New Study Guide Leads Readers Through Book on Youth and Teen Mental Illness
In April 2022, Blessed Youth: Breaking the Silence about Mental Illness with Children and Teens was published by Chalice Press to critical acclaim. At times poignant and extraordinarily practical, the book by the Rev. Sarah Griffith Lund, the UCC’s minister for disabilities and mental health justice, helps readers remove the shame and stigma associated with mental illness. It helps parents, families, and youth begin the conversation about mental illness in constructive ways.
Now to help readers accomplish that task, the Rev. Elyse Berry, CHHSM’s associate for advocacy and leadership development — in conjunction with Lund — has authored a Study Guide to accompany readers through the experience of reading the book.
“I was so honored when Sarah asked me to put together this study guide,” said Berry. “The topic of youth mental health is such a vital conversation to have right now, and not just for faith communities and human service organizations — but for our country and world at large. Yet despite its clear relevance — including a special report from the U.S. Surgeon General — there are barriers to the conversation itself and thus to the steps that need to be taken whether individually or nationally.”
The guide is structured to follow the book, which weaves important information, statistics, and research alongside powerful stories and occasional well-placed poems. The study guide emphasizes choice — allowing readers to answer the guide’s reflection questions as they feel inclined to do so, and reminding them that there is no “right” or “wrong” way to use the guide.
The book “is written as an introductory work to support understanding and de-stigmatization while connecting the dots for how loved ones can better engage the youth in their lives around mental health,” Berry added.
Removing the shame and stigma around mental illness was a prime factor that motivated Lund to write Blessed Youth. “This book was born out of my personal experiences of mental health challenges facing children and teens in my family, including myself when I was a youth,” Lund said. “The shame and sigma is real and negatively impacts everyone, including children. The biggest barrier to getting mental health support is the silence around mental illness. I wrote this book to encourage all of us to break the silence with children and teens about mental illness.”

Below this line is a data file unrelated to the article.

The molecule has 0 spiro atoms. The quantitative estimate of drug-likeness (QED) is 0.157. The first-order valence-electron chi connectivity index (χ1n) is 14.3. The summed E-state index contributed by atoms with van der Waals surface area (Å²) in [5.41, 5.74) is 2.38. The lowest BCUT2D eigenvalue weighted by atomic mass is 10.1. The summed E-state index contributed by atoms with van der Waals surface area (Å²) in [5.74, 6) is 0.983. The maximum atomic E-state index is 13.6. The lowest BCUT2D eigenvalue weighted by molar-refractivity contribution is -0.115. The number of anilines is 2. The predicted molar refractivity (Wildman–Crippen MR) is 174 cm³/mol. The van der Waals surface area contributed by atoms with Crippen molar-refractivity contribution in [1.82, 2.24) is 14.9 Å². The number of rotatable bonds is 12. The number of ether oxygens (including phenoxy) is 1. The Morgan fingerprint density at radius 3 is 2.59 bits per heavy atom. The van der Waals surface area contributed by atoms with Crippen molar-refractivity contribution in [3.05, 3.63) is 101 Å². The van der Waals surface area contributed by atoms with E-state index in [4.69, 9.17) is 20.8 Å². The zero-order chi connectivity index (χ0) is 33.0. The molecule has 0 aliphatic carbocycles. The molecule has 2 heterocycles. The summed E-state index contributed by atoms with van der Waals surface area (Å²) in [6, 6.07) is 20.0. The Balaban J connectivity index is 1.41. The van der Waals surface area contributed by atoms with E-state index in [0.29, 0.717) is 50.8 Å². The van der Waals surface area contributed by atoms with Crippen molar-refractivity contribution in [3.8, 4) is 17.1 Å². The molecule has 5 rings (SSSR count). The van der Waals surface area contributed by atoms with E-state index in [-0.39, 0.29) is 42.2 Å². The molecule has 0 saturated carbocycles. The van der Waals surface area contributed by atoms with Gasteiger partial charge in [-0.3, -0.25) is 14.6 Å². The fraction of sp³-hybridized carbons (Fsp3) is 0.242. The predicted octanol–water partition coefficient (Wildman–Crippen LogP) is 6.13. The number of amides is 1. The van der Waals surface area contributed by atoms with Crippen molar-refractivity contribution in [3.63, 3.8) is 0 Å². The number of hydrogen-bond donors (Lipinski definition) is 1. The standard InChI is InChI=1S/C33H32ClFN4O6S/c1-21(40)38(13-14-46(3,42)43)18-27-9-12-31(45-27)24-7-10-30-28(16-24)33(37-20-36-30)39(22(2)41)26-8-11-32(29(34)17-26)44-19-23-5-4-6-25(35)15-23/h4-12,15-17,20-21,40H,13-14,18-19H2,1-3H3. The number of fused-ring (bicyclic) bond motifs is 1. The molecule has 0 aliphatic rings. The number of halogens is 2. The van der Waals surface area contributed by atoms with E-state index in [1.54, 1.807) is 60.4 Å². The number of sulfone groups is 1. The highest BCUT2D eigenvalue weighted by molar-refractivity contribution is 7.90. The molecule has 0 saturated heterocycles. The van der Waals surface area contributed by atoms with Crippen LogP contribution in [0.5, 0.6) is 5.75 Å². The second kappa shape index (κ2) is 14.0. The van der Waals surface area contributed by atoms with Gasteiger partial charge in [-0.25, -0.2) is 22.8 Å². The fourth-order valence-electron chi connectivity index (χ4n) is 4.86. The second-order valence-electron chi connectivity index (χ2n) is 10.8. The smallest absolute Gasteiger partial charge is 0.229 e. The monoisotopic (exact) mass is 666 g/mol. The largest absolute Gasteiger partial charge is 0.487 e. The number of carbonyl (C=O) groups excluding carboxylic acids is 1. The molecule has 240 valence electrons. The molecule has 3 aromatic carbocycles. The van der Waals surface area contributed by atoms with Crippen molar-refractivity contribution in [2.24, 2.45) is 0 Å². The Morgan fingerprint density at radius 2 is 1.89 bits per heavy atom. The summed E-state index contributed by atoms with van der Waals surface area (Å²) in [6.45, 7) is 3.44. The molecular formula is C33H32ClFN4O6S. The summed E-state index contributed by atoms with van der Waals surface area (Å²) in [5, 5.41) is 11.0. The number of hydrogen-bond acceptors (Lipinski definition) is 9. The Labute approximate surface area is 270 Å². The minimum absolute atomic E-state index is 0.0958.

Blessed Youth also has a Blessed Youth Survival Guide — a 48-page, supplemental “pocket book” that offers the tools youth need to survive when they are feeling disconnected, confused, and alone. Specifically designed for youth, it covers such topics as anxiety, sadness, depression, phobias, OCD, panic attacks, PBSD, trauma, and therapy.
Blessed Youth is the third book Lund has authored. Blessed Are the Crazy: Breaking the Silence about Mental Illness, Family and Church was released in 2014, and Blessed Union: Breaking the Silence about Mental Illness and Marriage was published in 2021.
Lund, who also is senior pastor of First Congregational UCC in Indianapolis, knows firsthand the importance of mental health ministries. In addition to her work with the UCC national setting, she has worked extensively with the UCC Mental Health Network on its resource for assisting local churches in becoming WISE (welcoming, inclusive, supportive and engaged) congregations. In 2015, she received the Bob and Joyce Dell Award for Mental Health Education from the Mental Health Network for her “outstanding authorship and leadership in breaking the silence about mental illness in family and in church and offering healing and hope.” And she co-authored the UCC/United Church of Canada’s Mental Health Sunday worship resource guide.
“We are facing the largest mental health crisis known to humanity,” Lund said. “Mental health ministry is a critical response to the crisis by creating communities of compassion and care. We can offer life-saving spiritual and emotional support to children and teens as they navigate getting mental health care.”
Mental health ministry and advocacy is not new to CHHSM. In 2020, Berry authored an advocacy toolkit on various health and human service topics, including mental health. Although created in advance of the 2020 election cycle, the information is still relevant and useful today. Additionally, mental health ministries are services offered by CHHSM agencies across the country to their local communities.
As Lund said, “We can help end the stigma and shame by sharing a message of unconditional love for people living with mental health challenges. We can offer tangible hope, reminding people at their greatest time of need, that they are not alone.”
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